If you really want to become an actor, but only providing that acting doesn't interfere with your golf game, your political ambitions, and your sex life, you don't really want to become an actor. Not only is acting more than a part-time job, it's more than a full-time job. It's a full-time obsession. Anything less and you'll fall short of the mark.
It's a great book, full of the wisdom of the years. You won't be disappointed. 

Harry Brown (2009)
Next I watched him in Harry Brown (2009). It's a simple story, told in an uncomplicated linear fashion, but with immense power. Great script, great acting, great direction. And one of the few films which distinguished itself in my experience by the way it employs both sound and silence. There's much a screenwriter could take from the film. Recommended viewing. 

Harry Brown reminded me of one of Michael Caine's early films, Get Carter (1971). In the first he's the lone avenger of a murdered best friend, in the second he's the lone avenger of a murdered brother.

Get Carter (1971)
One of the interesting scenes in Get Carter takes place in a pub early in the movie. Caine arrives and orders a beer "in a thin glass." Further along the bar we're shown a man taking a drink, and, if you're paying attention, you'll see a hand with six fingers (okay, five fingers, and a thumb). Go on, count them. This isn't CGI or film trickery, it's real. A little joke Michael Caine enjoyed, particularly as almost no one watching the movie ever notices.

The Princess Bride (1987)

The "six-fingered man" made a notable reappearance in The Princess Bride (1987), some sixteen years later.

Michael Caine has made at least six movies since Harry Brown, so I still have some catching up to do. 
  
First posted:  20 October 2011
 

Wednesday, 6 May 2015

Courage, and the making of a good first impression

Simplicity. The heart of a good short film. Here's one written by Jason McKinnon and directed by Eric Gamache of 17 West Productions.  

4 Stops: A young man riding a subway has less than four minutes to speak to a beautiful stranger, without being creepy, sprayed with Mace, or attracting the ire of the Transit police.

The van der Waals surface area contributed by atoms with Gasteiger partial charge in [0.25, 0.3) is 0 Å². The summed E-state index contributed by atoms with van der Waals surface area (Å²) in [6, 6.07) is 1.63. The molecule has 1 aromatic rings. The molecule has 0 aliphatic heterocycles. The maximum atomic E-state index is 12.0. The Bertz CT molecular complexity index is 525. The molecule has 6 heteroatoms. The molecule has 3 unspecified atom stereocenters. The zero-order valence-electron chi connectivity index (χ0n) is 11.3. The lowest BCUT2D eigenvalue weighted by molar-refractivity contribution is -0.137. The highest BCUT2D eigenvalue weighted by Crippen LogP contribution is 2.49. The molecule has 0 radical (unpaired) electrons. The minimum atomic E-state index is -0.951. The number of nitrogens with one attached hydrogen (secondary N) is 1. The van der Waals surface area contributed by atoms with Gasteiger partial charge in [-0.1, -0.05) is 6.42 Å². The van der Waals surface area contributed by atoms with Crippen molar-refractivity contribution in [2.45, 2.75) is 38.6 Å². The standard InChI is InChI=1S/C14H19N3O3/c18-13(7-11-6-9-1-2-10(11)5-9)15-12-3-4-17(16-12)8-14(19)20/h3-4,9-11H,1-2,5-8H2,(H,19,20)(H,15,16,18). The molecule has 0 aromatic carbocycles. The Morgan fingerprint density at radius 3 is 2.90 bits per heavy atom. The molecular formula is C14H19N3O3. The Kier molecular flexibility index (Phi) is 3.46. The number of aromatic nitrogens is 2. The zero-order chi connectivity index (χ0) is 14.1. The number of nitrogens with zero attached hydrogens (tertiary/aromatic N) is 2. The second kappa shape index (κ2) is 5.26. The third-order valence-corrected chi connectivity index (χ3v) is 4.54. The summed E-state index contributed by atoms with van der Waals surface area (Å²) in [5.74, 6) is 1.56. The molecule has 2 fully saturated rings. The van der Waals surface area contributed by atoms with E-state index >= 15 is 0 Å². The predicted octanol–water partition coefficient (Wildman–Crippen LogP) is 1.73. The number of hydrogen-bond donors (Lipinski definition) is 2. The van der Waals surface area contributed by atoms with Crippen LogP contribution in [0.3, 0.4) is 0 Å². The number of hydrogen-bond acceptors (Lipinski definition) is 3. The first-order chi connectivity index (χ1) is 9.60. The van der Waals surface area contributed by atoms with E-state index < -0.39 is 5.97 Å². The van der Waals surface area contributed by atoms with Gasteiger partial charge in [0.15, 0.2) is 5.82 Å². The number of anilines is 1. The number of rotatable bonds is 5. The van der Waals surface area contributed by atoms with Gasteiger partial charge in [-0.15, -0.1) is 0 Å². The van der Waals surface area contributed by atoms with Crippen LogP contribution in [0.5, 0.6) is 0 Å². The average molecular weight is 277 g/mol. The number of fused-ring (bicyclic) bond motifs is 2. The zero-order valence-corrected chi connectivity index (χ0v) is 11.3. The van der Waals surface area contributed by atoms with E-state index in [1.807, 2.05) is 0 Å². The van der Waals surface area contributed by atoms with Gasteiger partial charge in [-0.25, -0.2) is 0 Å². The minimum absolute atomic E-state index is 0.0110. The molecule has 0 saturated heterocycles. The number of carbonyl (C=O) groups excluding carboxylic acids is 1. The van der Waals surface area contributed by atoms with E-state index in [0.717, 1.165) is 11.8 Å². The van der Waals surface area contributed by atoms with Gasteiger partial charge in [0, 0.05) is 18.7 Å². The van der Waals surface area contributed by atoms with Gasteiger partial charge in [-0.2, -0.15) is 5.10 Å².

First posted: 17 October 2011
(... and I never found a better short film in all the years I searched for them. Well done, Jason McKinnon!)

Wednesday, 29 April 2015

Don't get it right, get it written

Some advice for aspiring screenwriters:
The secret of screenwriting success is simply this: Don't get it right, get it written.  Art Arthur
So many people drop out after a few classes. Most people never finish a screenplay. I impress on my students to finish in the time allotted. There are a lot of perfectionists out there who kinda circle around and around and research and read books and study—and they never really finish screenplays. What I took away from my teachers was they made me finish scripts.  Kris Young, UCLA
Butch Cassidy
I don’t know what it means, a perfect story. I think you just wanna basically try to figure out the story, and stay in the story as long as you can and as closely as you can, and end it. I think when you start telling yourself, “I wanna write a perfect thing,” all you’re gonna do is castrate yourself, and get into deeper and deeper trouble. It’s hard to do anyway. It’s no fun going into your pit every day and trying to figure out how to get two or three or five pages. Some days you don’t do anything. Then if you have two crappy days in a row, you’re really in deep shit. You just wanna get it done, and you pray someone will like it.   – William Goldman
Toy Story 3
The first draft is nothing more than a starting point, so be wrong as fast as you can.  Andrew Stanton